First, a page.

May 2, 2017 | By Benedict

Researchers at Sahlgrenska Academy and the Chalmers University of Technology in Sweden have used 3D bioprinting to create human cartilage in a test tube—without the use of animal testing. They say that the 3D bioprinted structures look “extremely similar” to human cartilage.

Back during the tail-end of March, we reported on some amazing 3D bioprinting work being carried out in Sweden. There, in the city of Gothenburg, researchers from Sahlgrenska Academy and the Chalmers University of Technology had used a CELLINK INKREDIBLE bioprinter to print structures made from human cartilage cells—on the backs of live mice.

Once implanted onto the mice, these bioprinted cartilage cells showed signs of growth. Paul Gatenholm, a professor of biopolymer technology at Chalmers, called it “the first time anyone has printed human-derived cartilage cells, implanted them in an animal model, and induced them to grow.”

Now, a new group of Sahlgrenska and Chalmers researchers (containing many of those involved with the earlier bioprinting research) have developed 3D bioprinted cartilage, but without the need for mice.

The Sweden-based team says it has been able to influence its printed cells to multiply and differentiate to form chondrocytes (cartilage cells), adding that expert surgeons saw no difference between the bioprinted cartilage and real human cartilage.

Associate Professor Stina Simonsson led the 3D bioprinting research

“We’re the first to succeed with [the test tube-based differentiation of stem cells into cartilage], and we did so without any animal testing whatsoever,” commented Stina Simonsson, Associate Professor of Cell Biology, who led the research.

Simonsson and her team have devoted around three years’ work to the project, and recently published their findings in the journal Scientific Reports.

According to the researchers, finding a way to make the cells survive, differentiate, and form cartilage was no mean feat. “We investigated various methods and combined different growth factors,” Simonsson said. “Each individual stem cell is encased in nanocellulose, which allows it to survive the process of being printed into a 3D structure. We also harvested mediums from other cells that contain the signals that stem cells use to communicate with each other so called conditioned medium.”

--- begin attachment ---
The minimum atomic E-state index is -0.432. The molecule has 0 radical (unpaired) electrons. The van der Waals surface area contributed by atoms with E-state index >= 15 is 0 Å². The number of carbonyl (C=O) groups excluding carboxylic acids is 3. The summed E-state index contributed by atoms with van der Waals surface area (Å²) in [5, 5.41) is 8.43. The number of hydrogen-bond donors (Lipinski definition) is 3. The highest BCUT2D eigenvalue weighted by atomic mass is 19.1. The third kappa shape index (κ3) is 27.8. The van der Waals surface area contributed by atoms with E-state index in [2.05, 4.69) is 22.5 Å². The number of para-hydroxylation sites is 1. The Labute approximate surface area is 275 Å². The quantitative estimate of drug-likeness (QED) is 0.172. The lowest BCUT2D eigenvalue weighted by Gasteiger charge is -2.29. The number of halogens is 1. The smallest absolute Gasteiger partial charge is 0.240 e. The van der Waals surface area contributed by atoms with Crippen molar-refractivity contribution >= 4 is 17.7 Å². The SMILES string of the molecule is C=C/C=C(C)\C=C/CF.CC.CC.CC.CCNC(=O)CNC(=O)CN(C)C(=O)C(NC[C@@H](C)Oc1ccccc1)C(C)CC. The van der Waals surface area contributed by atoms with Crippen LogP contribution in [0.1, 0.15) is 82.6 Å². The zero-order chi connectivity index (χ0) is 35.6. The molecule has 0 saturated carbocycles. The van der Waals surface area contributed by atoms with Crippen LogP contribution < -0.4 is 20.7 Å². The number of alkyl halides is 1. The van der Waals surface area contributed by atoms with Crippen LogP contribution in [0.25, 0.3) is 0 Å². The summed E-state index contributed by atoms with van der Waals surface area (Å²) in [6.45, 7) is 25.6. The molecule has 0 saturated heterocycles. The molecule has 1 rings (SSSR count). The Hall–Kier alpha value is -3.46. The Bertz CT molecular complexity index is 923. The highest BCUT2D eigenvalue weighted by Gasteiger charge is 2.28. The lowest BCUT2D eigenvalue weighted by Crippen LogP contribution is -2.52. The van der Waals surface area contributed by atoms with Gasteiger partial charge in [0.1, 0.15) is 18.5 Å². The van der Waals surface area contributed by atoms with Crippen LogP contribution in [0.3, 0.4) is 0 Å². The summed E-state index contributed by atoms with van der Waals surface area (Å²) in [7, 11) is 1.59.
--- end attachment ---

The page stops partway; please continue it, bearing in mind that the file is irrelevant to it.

In the end, the Gothenburg-based researchers realized that they would have to “trick” the cells “into thinking that they aren’t alone.” This ultimately caused the cells to multiply before they were differentiated.

According to the team, the cartilage formed by the stem cells in the 3D bioprinted structure is actually extremely similar to human cartilage. Experienced surgeons saw little difference between the bioprinted cartilage and real cartilage, both of which contain Type II collagen, leading the researchers to believe that their work may prove incredibly important in the wider field of bioprinting and biomedicine.

Earlier cartilage-printing efforts at Chalmers and Sahlgrenska Academy involved the use of live mice

In particular, the researchers say that their new bioprinted tissue could be used to repair cartilage damage or treat osteoarthritis, a condition in which joint cartilage degenerates and breaks down.

Unfortunately, there are still a few serious obstacles to overcome before the researchers can consider the possibility of implanting their bioprinted cartilage tissue into human patients. “The structure of the cellulose we used might not be optimal for use in the human body,” Simonsson admitted. “Before we begin to explore the possibility of incorporating the use of 3D bioprinted cartilage into the surgical treatment of patients, we need to find another material that can be broken down and absorbed by the body so that only the endogenous cartilage remains.”

“The most important thing for use in a clinical setting is safety,” Simonsson added.

 

 

Posted in 3D Printing Application

 

 

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